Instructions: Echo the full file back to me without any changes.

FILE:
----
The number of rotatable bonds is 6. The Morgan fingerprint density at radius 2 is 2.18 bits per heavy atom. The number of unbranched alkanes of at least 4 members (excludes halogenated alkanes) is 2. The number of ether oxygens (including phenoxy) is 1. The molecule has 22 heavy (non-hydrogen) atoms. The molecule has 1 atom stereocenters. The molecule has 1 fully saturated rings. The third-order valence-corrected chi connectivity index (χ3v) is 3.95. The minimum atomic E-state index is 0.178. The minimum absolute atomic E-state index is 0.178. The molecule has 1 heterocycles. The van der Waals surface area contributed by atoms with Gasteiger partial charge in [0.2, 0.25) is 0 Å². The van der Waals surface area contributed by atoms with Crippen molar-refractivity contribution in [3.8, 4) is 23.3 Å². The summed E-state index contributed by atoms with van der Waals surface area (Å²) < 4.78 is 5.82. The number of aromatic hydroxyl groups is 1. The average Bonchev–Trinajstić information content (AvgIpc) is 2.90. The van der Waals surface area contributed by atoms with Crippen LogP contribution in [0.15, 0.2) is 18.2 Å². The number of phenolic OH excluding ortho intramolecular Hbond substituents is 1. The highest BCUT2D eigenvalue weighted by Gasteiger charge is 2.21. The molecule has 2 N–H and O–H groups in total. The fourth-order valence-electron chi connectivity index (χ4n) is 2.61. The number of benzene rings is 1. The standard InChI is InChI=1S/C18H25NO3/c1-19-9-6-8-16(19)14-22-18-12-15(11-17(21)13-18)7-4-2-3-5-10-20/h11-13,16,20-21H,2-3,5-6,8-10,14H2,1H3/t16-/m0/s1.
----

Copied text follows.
The number of rotatable bonds is 6. The Morgan fingerprint density at radius 2 is 2.18 bits per heavy atom. The number of unbranched alkanes of at least 4 members (excludes halogenated alkanes) is 2. The number of ether oxygens (including phenoxy) is 1. The molecule has 22 heavy (non-hydrogen) atoms. The molecule has 1 atom stereocenters. The molecule has 1 fully saturated rings. The third-order valence-corrected chi connectivity index (χ3v) is 3.95. The minimum atomic E-state index is 0.178. The minimum absolute atomic E-state index is 0.178. The molecule has 1 heterocycles. The van der Waals surface area contributed by atoms with Gasteiger partial charge in [0.2, 0.25) is 0 Å². The van der Waals surface area contributed by atoms with Crippen molar-refractivity contribution in [3.8, 4) is 23.3 Å². The summed E-state index contributed by atoms with van der Waals surface area (Å²) < 4.78 is 5.82. The number of aromatic hydroxyl groups is 1. The average Bonchev–Trinajstić information content (AvgIpc) is 2.90. The van der Waals surface area contributed by atoms with Crippen LogP contribution in [0.15, 0.2) is 18.2 Å². The number of phenolic OH excluding ortho intramolecular Hbond substituents is 1. The highest BCUT2D eigenvalue weighted by Gasteiger charge is 2.21. The molecule has 2 N–H and O–H groups in total. The fourth-order valence-electron chi connectivity index (χ4n) is 2.61. The number of benzene rings is 1. The standard InChI is InChI=1S/C18H25NO3/c1-19-9-6-8-16(19)14-22-18-12-15(11-17(21)13-18)7-4-2-3-5-10-20/h11-13,16,20-21H,2-3,5-6,8-10,14H2,1H3/t16-/m0/s1.